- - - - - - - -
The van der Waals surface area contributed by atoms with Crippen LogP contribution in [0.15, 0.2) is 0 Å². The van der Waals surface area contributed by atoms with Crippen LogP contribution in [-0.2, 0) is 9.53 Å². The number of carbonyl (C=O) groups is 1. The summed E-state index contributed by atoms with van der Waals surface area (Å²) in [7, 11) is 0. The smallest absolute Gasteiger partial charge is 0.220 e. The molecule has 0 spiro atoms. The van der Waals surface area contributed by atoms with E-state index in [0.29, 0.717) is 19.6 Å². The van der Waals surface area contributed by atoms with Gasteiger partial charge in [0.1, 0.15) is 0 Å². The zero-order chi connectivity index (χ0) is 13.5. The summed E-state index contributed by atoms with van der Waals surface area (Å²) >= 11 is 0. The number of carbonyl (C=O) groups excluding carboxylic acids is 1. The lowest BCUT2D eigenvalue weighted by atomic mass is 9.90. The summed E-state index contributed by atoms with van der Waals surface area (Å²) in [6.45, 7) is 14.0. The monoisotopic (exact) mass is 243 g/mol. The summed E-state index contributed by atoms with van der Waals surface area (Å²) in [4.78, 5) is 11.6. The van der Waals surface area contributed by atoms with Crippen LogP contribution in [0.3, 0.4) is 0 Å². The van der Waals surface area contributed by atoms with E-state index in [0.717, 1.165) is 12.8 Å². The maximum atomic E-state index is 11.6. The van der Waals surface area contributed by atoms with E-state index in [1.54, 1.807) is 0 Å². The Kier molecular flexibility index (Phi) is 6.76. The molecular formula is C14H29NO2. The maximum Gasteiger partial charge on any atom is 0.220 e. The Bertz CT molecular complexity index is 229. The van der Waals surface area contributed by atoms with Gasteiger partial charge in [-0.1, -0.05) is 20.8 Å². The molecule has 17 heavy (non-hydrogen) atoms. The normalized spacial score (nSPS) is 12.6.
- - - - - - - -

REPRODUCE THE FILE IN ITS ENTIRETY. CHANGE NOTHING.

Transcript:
The van der Waals surface area contributed by atoms with Crippen LogP contribution in [0.15, 0.2) is 0 Å². The van der Waals surface area contributed by atoms with Crippen LogP contribution in [-0.2, 0) is 9.53 Å². The number of carbonyl (C=O) groups is 1. The summed E-state index contributed by atoms with van der Waals surface area (Å²) in [7, 11) is 0. The smallest absolute Gasteiger partial charge is 0.220 e. The molecule has 0 spiro atoms. The van der Waals surface area contributed by atoms with E-state index in [0.29, 0.717) is 19.6 Å². The van der Waals surface area contributed by atoms with Gasteiger partial charge in [0.1, 0.15) is 0 Å². The zero-order chi connectivity index (χ0) is 13.5. The summed E-state index contributed by atoms with van der Waals surface area (Å²) >= 11 is 0. The number of carbonyl (C=O) groups excluding carboxylic acids is 1. The lowest BCUT2D eigenvalue weighted by atomic mass is 9.90. The summed E-state index contributed by atoms with van der Waals surface area (Å²) in [6.45, 7) is 14.0. The monoisotopic (exact) mass is 243 g/mol. The summed E-state index contributed by atoms with van der Waals surface area (Å²) in [4.78, 5) is 11.6. The van der Waals surface area contributed by atoms with Crippen LogP contribution in [0.3, 0.4) is 0 Å². The van der Waals surface area contributed by atoms with E-state index in [0.717, 1.165) is 12.8 Å². The maximum atomic E-state index is 11.6. The van der Waals surface area contributed by atoms with E-state index in [1.54, 1.807) is 0 Å². The Kier molecular flexibility index (Phi) is 6.76. The molecular formula is C14H29NO2. The maximum Gasteiger partial charge on any atom is 0.220 e. The Bertz CT molecular complexity index is 229. The van der Waals surface area contributed by atoms with Gasteiger partial charge in [-0.1, -0.05) is 20.8 Å². The molecule has 17 heavy (non-hydrogen) atoms. The normalized spacial score (nSPS) is 12.6.